I feel like a dinosaur but not extinct yet

By MARILYN TINNIN COLUMNIST,

I read a lot of self-help books in an effort to stay kind of “with it.”

If the book says “How To” in the title I probably own it. Pick your topic, and the leading experts tell us a new and improved way to live our lives. I don’t know about you, but most of the time I don’t feel very new and improved. Actually, I feel like a dinosaur.

A little research reveals that dinosaurs became extinct about 65 million years ago.

Scientists do not agree on what caused a species that had been around for 165 million previous years to up and disappear from the planet. Theories include everything from volcanic catastrophes to disease to biological changes within the dinosaurs. In other words, when it came to the “Survival of the Fittest,” the dinosaur did not make the cut.

I have great compassion for the dinosaur.

I think he must have glanced around one day to find a world filled with creatures who were more agile, quicker, and seemed to know more “stuff” than he did.

 He became overwhelmed that the world was going by so fast and he seemed to be standing still doing the same old dinosaur things he’d been doing for generations.

Technology has made me feel the same way. A few years ago when I was publishing a monthly magazine, I had an assistant named Christi.

She was 27 years old. There was nothing the girl could not do if it involved a camera, a software program, a cell phone or a computer.

She could also throw a spiral football, but as amazing as that was, that gift did not intimidate me.

Everyone who knows me knows athleticism has never been in my wheelhouse. It was the ease and speed with which she managed all things technological that really got to me.

She made it her mission to try to bring me from the Stone Age into the New Media Age. She eventually moved to Dallas, and I secretly suspect it was to get away from me.

I remember when she suggested that I join the professional social networking sight “Linkedin.” She thought it would help me connect with some beneficial business contacts. Christi opened the site and demonstrated it. I thought, “Oh, I can do this.” A few minutes later I had accidentally invited everyone in my address book to my “professional” network.

All of my dinosaur friends immediately e-mailed me quizzically asking, “What is Linkedin?”

That tells you a lot. Even so, I will not die happy unless I master a few more things in the world of today. I thought when I learned in my late forties to execute an e-mail my children should “rise up and call me blessed.”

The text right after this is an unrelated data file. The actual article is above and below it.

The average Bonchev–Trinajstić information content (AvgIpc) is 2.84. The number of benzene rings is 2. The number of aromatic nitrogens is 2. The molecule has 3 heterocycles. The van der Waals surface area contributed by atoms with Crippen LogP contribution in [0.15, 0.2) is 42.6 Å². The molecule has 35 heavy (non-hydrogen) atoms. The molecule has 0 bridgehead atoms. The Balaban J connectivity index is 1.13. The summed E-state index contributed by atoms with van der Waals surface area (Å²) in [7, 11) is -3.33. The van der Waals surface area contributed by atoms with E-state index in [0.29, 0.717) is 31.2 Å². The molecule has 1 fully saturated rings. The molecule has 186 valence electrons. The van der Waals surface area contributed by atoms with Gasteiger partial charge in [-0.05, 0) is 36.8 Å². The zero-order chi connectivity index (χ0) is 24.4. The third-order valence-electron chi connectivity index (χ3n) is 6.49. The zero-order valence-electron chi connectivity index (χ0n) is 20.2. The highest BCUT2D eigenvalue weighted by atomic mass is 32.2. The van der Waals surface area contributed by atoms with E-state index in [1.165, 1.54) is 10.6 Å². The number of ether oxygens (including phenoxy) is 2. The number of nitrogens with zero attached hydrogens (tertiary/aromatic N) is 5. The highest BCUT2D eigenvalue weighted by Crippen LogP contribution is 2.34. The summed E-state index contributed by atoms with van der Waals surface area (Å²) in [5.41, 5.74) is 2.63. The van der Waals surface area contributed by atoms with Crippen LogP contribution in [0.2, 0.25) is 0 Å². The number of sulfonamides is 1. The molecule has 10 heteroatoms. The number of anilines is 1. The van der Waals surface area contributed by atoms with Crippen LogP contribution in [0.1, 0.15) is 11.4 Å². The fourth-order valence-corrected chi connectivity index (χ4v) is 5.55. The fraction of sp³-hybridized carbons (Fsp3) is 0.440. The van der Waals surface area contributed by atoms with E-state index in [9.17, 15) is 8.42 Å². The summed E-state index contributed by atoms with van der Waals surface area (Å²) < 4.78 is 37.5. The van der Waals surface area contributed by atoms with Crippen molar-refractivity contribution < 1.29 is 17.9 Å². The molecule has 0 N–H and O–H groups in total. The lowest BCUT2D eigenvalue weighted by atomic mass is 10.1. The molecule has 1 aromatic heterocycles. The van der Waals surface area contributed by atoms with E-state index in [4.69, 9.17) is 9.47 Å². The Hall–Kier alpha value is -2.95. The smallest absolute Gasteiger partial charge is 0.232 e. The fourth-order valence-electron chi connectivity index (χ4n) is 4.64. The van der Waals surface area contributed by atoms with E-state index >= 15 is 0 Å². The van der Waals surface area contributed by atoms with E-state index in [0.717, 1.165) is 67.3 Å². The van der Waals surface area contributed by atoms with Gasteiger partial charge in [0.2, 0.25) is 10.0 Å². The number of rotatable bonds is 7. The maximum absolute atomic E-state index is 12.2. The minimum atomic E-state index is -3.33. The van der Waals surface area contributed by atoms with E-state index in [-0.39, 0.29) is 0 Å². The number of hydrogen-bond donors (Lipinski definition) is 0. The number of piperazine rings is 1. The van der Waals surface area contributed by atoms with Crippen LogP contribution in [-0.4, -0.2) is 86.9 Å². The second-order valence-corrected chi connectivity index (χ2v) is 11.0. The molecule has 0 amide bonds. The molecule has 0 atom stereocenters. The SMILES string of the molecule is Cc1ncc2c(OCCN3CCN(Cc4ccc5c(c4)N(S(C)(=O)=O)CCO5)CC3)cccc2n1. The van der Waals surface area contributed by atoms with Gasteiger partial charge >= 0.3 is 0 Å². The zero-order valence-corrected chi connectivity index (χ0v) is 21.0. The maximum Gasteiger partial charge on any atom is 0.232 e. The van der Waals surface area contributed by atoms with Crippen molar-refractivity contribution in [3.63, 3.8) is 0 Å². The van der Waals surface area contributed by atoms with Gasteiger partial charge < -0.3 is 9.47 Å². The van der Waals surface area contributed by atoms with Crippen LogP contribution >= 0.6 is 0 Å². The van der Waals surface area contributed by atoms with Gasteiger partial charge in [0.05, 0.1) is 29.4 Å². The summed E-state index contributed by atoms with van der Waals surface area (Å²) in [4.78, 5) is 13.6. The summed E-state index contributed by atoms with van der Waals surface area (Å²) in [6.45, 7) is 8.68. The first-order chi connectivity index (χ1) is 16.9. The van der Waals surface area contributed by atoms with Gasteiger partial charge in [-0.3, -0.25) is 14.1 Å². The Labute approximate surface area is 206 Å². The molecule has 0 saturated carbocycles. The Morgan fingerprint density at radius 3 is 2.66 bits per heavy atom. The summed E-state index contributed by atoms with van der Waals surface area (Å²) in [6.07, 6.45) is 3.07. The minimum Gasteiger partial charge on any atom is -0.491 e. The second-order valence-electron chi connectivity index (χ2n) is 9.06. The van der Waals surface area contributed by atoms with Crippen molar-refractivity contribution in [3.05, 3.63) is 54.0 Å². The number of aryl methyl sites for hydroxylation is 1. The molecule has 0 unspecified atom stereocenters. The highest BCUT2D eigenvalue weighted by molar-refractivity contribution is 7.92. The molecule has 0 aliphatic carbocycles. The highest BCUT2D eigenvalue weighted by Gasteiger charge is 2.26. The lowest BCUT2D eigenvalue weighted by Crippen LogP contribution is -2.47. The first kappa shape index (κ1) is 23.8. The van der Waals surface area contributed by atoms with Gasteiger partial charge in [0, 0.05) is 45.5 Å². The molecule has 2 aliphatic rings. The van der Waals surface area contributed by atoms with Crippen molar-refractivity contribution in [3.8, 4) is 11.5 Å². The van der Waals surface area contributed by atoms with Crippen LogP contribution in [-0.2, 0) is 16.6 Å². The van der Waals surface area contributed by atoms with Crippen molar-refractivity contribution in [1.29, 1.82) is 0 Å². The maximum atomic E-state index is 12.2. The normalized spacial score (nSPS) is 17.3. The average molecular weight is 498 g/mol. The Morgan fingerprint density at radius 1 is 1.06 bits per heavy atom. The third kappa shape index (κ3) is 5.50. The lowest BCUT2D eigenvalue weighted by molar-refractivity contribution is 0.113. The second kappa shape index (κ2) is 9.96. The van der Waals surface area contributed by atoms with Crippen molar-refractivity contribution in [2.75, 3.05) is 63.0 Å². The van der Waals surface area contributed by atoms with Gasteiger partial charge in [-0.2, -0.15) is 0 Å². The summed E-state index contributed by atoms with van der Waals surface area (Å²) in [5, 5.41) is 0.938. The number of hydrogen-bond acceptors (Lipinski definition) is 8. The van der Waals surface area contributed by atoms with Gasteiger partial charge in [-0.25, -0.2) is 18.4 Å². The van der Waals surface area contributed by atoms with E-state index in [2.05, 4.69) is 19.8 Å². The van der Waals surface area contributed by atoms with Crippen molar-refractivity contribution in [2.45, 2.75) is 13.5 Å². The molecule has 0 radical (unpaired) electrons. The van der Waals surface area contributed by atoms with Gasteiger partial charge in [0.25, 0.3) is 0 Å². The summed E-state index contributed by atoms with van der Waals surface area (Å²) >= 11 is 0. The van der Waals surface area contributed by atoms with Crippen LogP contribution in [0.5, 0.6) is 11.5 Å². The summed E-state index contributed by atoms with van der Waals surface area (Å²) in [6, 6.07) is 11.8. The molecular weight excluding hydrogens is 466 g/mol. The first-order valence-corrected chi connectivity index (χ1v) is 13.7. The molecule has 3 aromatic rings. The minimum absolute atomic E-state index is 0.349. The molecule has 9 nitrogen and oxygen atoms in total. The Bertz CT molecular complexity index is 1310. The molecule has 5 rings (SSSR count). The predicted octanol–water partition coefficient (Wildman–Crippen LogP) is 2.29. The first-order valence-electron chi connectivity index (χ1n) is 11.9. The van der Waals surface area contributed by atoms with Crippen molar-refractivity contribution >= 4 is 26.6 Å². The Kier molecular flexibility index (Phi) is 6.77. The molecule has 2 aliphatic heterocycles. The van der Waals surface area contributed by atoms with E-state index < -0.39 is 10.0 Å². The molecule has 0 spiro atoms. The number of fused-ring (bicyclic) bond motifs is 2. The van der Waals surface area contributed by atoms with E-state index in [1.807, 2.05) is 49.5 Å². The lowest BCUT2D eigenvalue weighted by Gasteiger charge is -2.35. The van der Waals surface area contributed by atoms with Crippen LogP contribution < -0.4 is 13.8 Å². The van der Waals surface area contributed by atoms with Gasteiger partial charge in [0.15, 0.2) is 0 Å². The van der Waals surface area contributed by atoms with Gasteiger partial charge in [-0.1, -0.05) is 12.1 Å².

Email now feels pre-historic. In fact, most people send me a text to tell me I need to check my email. 

Then, of course, there was Facebook. Again, Christi said it was mandatory, and so I learned to post and insert a photo.  But there was still more to know!

Christi said to me, “You need a blog.” I complied temporarily. It was just that my life was not so interesting that I believed anybody would want to follow it. I rarely updated. And when Christi moved away, I had nobody to hold me accountable.

Then came Twitter. I had a new assistant named Kate. She said I had to do it. I finally just said, “I’m tired.”

I simply covered my ears when people started talking about Instagram.

Please, Everybody, could we have a moratorium on technology and social networking?

Can’t we just “reach out and touch” with Ma Bell again?  I tried that only to discover the whole world “has stepped away from their desk.”

Although they also say, “Your call is very important to me,” nobody answers or returns phone calls anymore – at least not to dinosaurs. So, what is a dinosaur to do?

A very few years ago (although it was a century ago in technology years) my daughter gave me a very nice digital camera for Christmas. It did everything except let the dogs out and make my morning coffee. All I wanted at the time was a camera with a button that snapped a photo of my grandchildren.

Betsy thought I needed the super deluxe incredible model not understanding that I did not have the brain cells to operate the one she bought. By the way, it was the size of my pinkie finger and got lost in my purse all the time.

About the time I learned to operate it, cameras were obsolete. Our smartphones gave us digital cameras that worked just as well. 

I do believe that there are worse things than being a dinosaur. I do wish I had known 40 or 50 years ago the things I have figured out at this late date. But none of them are about technology.

Sometimes I look at my 13 grandchildren and worry about the culture they are inheriting. I don’t think our Postmodern era values the same things my generation and our parents’ and grandparents’ generations valued.

That is not to say their parents aren’t trying hard to teach them to love God, love other people and do right, but it does seem to my finite mind that they are not getting any help with that message from the world beyond their front door.

If I write a book about life lessons and dedicate it to my grandchildren, do you think they might want to read it? Do you think there is a place for a book like that? I am hoping so because that is my new project.

I’ll keep you posted. If you have any suggestions, email me at Marilyn@marilyntinnin.com. I am all ears!

 

 

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